Crunch squeezes consumer tech sector in the US
Latest survey suggests that the credit crunch is affecting the consumer electronics far worse than other consumer sectors in the US.
US shoppers worried by shrinking bank and retirement accounts stamped down spending across the board in September as the country's financial crisis worsened, MasterCard Advisors said in a report on Tuesday.
Overall September apparel sales fell 5.5 per cent from a year ago, with women's apparel down 9.1 per cent. Furniture sales sank 13.3 per cent, the worst decline since 2003, while electronics and appliance sales tumbled 13.8 per cent.
Not one spending category posted positive gains over last year, according to the report by SpendingPulse, the retail data service of MasterCard Advisors.
"The turmoil on Wall Street had an immediate impact on consumer confidence," said Kamalesh Rao, director of economic research for SpendingPulse. "Uncertainty around the financial markets naturally forces people to scale back their own spending."
But consumers wary of Wall Street woes taking a bite out of their wealth could also be curtailing purchases until holiday promotions heat up, he said.
"People will save in the months leading up to the holiday season. So this may be some of that pullback," Rao said.
September sales, which took place during the depth of the US financial crisis, are an indicator of how consumers pressured by higher gas and food prices, falling home values and tight credit conditions will spend during the upcoming holiday season, expected to be the slowest in 17 years.
Sales of men's apparel fell 2.4 per cent, while overall footwear sales were down 1.4 per cent. Speciality apparel sales fell 5.5 per cent. Overall speciality retail, which includes apparel and department stores, fell 7.7 per cent.
Based on a three-month moving average of sales, speciality apparel fell 2.6 per cent, women's apparel fell 4.4 per cent and men's apparel and footwear fell 2.0 per cent and 1.0 per cent, respectively.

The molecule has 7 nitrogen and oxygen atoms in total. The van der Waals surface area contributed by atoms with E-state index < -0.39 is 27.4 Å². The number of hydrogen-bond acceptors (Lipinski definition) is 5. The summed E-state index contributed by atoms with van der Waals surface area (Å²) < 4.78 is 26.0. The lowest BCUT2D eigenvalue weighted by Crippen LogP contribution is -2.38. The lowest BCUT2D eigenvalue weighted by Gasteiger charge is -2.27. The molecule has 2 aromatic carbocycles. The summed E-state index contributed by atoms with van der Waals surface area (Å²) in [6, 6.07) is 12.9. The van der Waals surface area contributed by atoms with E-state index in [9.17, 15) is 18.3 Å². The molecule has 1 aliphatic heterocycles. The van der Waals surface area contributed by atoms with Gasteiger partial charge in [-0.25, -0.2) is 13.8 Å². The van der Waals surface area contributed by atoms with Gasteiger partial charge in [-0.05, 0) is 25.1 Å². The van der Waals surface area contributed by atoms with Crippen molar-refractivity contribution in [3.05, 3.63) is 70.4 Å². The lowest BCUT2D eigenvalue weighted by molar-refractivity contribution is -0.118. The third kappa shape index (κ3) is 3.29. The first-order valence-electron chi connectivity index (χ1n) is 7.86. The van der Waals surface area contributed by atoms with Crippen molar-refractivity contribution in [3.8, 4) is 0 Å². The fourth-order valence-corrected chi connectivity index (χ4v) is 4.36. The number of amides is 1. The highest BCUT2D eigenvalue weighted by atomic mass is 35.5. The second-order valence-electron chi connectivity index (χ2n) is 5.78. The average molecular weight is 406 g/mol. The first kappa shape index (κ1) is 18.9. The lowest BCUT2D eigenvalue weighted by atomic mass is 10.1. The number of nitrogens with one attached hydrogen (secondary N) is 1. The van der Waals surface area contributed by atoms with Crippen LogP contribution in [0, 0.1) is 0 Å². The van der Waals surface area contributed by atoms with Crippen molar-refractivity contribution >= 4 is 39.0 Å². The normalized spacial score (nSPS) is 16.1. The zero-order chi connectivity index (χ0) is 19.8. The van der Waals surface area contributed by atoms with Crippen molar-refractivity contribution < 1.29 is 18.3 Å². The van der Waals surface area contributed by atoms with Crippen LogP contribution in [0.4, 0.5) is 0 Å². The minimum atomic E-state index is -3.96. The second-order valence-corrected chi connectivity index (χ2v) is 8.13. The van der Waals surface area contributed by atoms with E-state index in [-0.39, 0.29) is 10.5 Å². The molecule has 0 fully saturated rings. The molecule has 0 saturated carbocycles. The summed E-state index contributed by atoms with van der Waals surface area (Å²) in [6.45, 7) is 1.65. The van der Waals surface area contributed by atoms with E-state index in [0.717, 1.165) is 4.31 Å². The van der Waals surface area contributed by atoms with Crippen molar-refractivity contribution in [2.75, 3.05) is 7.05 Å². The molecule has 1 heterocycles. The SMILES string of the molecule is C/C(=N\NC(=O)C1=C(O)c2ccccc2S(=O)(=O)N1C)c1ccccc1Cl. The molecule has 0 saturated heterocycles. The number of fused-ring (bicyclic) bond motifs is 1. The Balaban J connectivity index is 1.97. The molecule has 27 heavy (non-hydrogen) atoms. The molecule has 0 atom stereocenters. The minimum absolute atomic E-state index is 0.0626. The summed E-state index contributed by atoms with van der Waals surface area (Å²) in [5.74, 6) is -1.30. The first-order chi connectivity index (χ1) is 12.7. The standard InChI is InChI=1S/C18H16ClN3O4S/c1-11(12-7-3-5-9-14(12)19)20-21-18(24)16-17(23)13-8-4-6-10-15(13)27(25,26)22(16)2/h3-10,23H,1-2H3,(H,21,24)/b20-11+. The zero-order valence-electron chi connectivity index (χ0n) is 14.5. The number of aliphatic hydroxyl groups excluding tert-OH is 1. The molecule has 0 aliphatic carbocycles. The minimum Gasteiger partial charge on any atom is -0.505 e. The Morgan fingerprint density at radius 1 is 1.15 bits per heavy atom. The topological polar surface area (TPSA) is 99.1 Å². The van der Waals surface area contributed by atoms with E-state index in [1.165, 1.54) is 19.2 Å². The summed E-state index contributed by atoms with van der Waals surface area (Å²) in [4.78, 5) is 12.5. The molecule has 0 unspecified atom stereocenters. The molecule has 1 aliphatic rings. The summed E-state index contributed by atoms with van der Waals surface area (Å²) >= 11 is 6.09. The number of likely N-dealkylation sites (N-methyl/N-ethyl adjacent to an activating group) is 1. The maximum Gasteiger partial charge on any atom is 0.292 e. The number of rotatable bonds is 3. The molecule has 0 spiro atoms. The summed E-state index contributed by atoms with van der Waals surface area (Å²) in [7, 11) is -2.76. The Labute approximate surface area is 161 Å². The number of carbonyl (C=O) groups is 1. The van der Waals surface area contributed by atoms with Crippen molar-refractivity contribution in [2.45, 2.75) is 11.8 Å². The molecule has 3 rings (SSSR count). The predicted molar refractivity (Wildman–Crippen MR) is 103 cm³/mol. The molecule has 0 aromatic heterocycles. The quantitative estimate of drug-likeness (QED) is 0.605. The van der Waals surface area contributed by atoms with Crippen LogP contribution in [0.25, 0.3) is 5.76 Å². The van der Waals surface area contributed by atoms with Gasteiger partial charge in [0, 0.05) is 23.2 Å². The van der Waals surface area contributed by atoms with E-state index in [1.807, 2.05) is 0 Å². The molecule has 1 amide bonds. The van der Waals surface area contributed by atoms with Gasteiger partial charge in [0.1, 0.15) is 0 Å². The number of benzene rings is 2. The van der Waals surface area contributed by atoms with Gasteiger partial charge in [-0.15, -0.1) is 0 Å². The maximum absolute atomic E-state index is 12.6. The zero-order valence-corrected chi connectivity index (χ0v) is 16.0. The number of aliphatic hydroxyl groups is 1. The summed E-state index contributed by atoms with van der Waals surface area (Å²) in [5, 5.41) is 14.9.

A $700bn US government bailout package approved last week failed to quiet investors' concerns about the health of the financial system and the broader economy. A series of bank rescues in Europe over the weekend added to concerns that the problems were quickly spreading.
SpendingPulse results give an early look at the strength of September same-store sales, which retailers such as Target, Wal-Mart Stores, J.C. Penney Co and Kohl's will report this week.
In other categories measured by SpendingPulse, spending on hotels fell 4.9 per cent in the month, as higher fuel prices crimped travel plans and dampened airline ticket sales. E-commerce sales were down 8.4 per cent.
Luxury spending, including high-end department stores, leather goods and high-end restaurants, fell 4.8 per cent, as the rising US dollar curbed spending by foreign tourists.
SpendingPulse data is derived from aggregate sales in the MasterCard US payment network, coupled with estimates on all other payments including cash and cheques.